On the two occasions that I turned out to be pregnant the biggest symptom that I had was a complete lack of symptoms.  I felt totally and utterly normal.  It felt like my period was just around the corner.  I felt slightly crampy and my boobs felt exactly the same as they always do – indifferent to the prods they were receiving.

And that’s when I started to realize that pregnancy is different for everyone and that I was one of those oddities who would get more of the bizarre symptoms and none of the ones you hear about all the time.

I never had morning sickness!

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About 7.5 months pregnant before my foot got too fat.


When you’ve invested so much in having a baby you expect to feel sick.  I never did and whilst I was grateful I was also a little disappointed that I didn’t experience it!  The only thing remotely similar to this was my myriad of food aversions.  If it weren’t for Jarlsberg cheese and Granny Smith apples, I don’t know how I would have survived!

I work in a restaurant and it smelled like a sewage farm to me when I was in my first trimester.  It didn’t make me feel sick, just repulsed.  It was hard to be chirpy when the horror that people could actually eat there was constantly lurking!!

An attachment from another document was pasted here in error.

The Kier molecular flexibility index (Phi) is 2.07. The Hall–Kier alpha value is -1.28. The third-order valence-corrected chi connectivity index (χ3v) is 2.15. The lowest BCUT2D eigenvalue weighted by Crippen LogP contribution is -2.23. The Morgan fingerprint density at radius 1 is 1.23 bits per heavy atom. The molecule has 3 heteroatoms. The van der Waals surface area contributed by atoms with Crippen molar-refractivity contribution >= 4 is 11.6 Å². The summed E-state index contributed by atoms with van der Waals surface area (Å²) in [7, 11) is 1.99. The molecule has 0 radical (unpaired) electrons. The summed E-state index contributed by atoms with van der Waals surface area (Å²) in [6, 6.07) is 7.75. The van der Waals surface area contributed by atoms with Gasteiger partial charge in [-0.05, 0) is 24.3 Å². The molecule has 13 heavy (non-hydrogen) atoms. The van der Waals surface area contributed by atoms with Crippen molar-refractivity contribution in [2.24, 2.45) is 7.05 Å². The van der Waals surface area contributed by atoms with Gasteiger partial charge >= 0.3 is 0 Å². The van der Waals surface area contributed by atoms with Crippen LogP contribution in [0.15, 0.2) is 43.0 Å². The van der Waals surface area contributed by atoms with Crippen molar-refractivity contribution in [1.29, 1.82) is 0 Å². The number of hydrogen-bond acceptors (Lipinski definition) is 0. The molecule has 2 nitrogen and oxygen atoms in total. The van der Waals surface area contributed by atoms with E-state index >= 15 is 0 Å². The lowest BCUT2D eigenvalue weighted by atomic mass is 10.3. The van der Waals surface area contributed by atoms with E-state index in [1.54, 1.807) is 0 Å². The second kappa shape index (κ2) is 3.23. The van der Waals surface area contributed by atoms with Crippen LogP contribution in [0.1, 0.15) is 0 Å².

I wasn’t tired.
My energy levels didn’t shift at all during my first trimester.  Maybe I was running on the adrenaline of finally being pregnant… who knows.  I kept waiting for the waves of fatigue to overcome me but it didn’t happen until the last 6 weeks or so and I blame that more on the searing heat of our Summer that year.

Pregnancy Rhinitis.
Imagine having a cold for 6 months with post nasal drip constantly.  That was me.  It was gross.  I was so horrified in myself as I became a secret spitter.  It was the only way to expel the copious excess fluids rolling around in my sinuses.

Photosensitivity
Ever been sunburned at the beginning of April?  I ate my lunch outside on a beautiful (rare) sunny day.  I was out there maybe 30 minutes.  I got so sunburned!!!  I was peeling a week later.  Under normal circumstances this would never have happened.  Lesson learned – I stayed in the shade for the rest of my pregnancy.

Goddess.

2 weeks before birth. Guilded in gold and feeling like a Greek goddess!

I didn’t love feeling the baby move